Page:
Santa Fe, New Mexico, considers another move to revive city's homebuilding, looks at waiving impact fees for developers through 2013, giving up US$400,000 in revenue
November 3, 2011
– In a move aimed at stimulating homebuilding in the city, Santa Fe, New Mexico, proposes to temporarily waive impact fees on new developments, the Santa Fe New Mexican reported Nov. 1.
The proposal is intended to provide jobs by kick-starting already planned but stalled housing projects, said Land Use Director Matthew O'Reilly. It would not affect fees for commercial construction.
The city would lose about US$400,000 in estimated impact fees but would collect neither taxes nor fees without homebuilding projects, wrote O'Reilly in a memo.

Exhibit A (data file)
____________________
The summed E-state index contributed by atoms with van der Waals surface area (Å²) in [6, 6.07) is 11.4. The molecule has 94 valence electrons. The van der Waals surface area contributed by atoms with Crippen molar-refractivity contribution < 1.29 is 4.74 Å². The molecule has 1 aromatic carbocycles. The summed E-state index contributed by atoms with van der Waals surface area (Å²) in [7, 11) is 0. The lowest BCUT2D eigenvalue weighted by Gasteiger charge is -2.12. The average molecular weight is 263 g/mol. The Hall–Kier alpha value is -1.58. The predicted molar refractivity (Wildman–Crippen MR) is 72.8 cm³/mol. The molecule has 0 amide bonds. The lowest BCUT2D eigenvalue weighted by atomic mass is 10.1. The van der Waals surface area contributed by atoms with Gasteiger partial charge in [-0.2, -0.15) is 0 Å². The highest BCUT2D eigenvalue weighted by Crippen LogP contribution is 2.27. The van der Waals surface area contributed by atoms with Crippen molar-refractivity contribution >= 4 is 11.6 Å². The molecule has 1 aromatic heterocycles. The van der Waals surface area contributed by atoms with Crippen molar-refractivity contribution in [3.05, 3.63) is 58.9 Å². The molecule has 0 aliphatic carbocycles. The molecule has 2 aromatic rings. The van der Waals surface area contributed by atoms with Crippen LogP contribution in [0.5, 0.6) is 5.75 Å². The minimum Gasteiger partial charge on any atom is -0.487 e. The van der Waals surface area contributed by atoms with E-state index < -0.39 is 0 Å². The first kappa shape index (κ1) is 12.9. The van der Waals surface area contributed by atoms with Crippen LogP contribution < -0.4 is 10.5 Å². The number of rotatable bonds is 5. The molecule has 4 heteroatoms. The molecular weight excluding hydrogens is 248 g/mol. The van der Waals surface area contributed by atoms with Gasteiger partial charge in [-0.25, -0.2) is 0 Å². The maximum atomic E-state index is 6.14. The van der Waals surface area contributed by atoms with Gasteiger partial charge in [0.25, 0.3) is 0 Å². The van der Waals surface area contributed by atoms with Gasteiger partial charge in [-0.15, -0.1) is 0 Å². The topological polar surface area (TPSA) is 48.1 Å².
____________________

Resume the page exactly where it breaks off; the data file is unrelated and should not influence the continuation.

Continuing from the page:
The proposal is scheduled for its first public hearing Thursday before the city Planning Commission.
JoAnne Vigil Coppler, with the government affairs committee of the Santa Fe Association of Realtors, said the group favors the rule change. More than 1,700 homes are on the market in the area but the number is declining, said Coppler.
However, the proposal's two-year waiver would not help builders facing a long review process, she added.
Santa Fe has recently changed a number of regulations as it aims to revive a weak construction industry, such as halving to 15% the former 30% of affordable housing required in each development, until 2013.
The city also waived time limits on master plans for development, which formerly gave developers just five years from plan approval to begin construction.
The primary source of this article is The New Mexican, Santa Fe, New Mexico, on Nov. 1, 2011.